Obligation to Pay Council Tax explained
Your Council Tax
Please note that Tunbridge Wells Borough Council is a local authority within the public sector and does not have a company number. Details of all companies registered in England and Wales are available on the Companies House database.
Liability for Council Tax.
In the UK, statutory liability for Council Tax attaches under the Local Government Finance Act 1992 (see definition of Persons liable to pay council tax). It therefore depends neither on a person’s consent, nor on the existence of any contract with the Council. Consequently, any assertion that a person is required to consent or to enter into a contract with the Council to attract liability for Council Tax has no legal basis, and is incorrect at law.
The Enforcement Process.
Payment by Persons liable is enforced under the Council Tax (Administration and Enforcement) Regulations 1992 (see in particular Part 4). This gives local authorities the right to demand Council Tax.
In terms of proceedings, an application is made on the Council’s behalf to the Magistrate’s Court for a summons to be issued in respect of unpaid tax. When the application is approved, it is endorsed by the Court’s legal adviser and the Council is informed of their application’s outcome. The summons is then printed, and the Council sees that it is served it on the respondent (Magistrate’s Court Rules 1981, in particular section 99). The proceedings normally take place as follows:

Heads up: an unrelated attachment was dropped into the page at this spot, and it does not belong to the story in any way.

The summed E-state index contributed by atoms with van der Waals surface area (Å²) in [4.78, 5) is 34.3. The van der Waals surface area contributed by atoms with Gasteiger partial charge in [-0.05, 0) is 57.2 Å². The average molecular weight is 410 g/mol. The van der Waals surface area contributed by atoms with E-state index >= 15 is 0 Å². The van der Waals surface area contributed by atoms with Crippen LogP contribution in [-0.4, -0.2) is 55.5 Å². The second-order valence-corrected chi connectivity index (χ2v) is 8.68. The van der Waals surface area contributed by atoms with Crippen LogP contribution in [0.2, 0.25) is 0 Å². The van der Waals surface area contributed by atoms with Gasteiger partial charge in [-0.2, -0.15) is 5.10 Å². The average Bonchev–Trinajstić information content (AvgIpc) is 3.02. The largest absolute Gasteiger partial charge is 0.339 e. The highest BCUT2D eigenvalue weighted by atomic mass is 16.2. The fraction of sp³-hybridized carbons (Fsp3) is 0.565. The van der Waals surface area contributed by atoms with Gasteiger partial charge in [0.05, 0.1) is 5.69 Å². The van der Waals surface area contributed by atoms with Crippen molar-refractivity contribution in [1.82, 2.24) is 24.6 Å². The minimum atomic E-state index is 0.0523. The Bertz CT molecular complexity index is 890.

- The court receives a computer-generated report (a ‘complaints’ list) containing the names, address and amounts owed by Persons liable who are alleged to have defaulted on their Council Tax payments;
- The Court clerk reviews the report and, if satisfied, informs the Council that the summonses have been approved;
- The Council arranges for a summons to be printed and sent each alleged defaulter. The summons sets out what the Council believes is owed and when the matter will be heard at the Magistrates’ Court;
- The Court considers the proceedings on the hearing date and makes an appropriate order;
- The Council communicates to the Person liable the outcome of the hearing.
So, in brief, the summons is issued by the Court and the local authority sees that it is served.
Please note there are many misleading articles and templates on the internet regarding UK Council Tax legality. Anyone drawing on these as a defence against Council Tax liability based on contract, consent and/or common law or otherwise, should seek independent legal advice before using them
Should you wish to appeal your Council Tax, please use the Appeal a Council Tax bill or fine GOV.UK page.
Should you require other customer services in respect of your Council Tax, please contact us.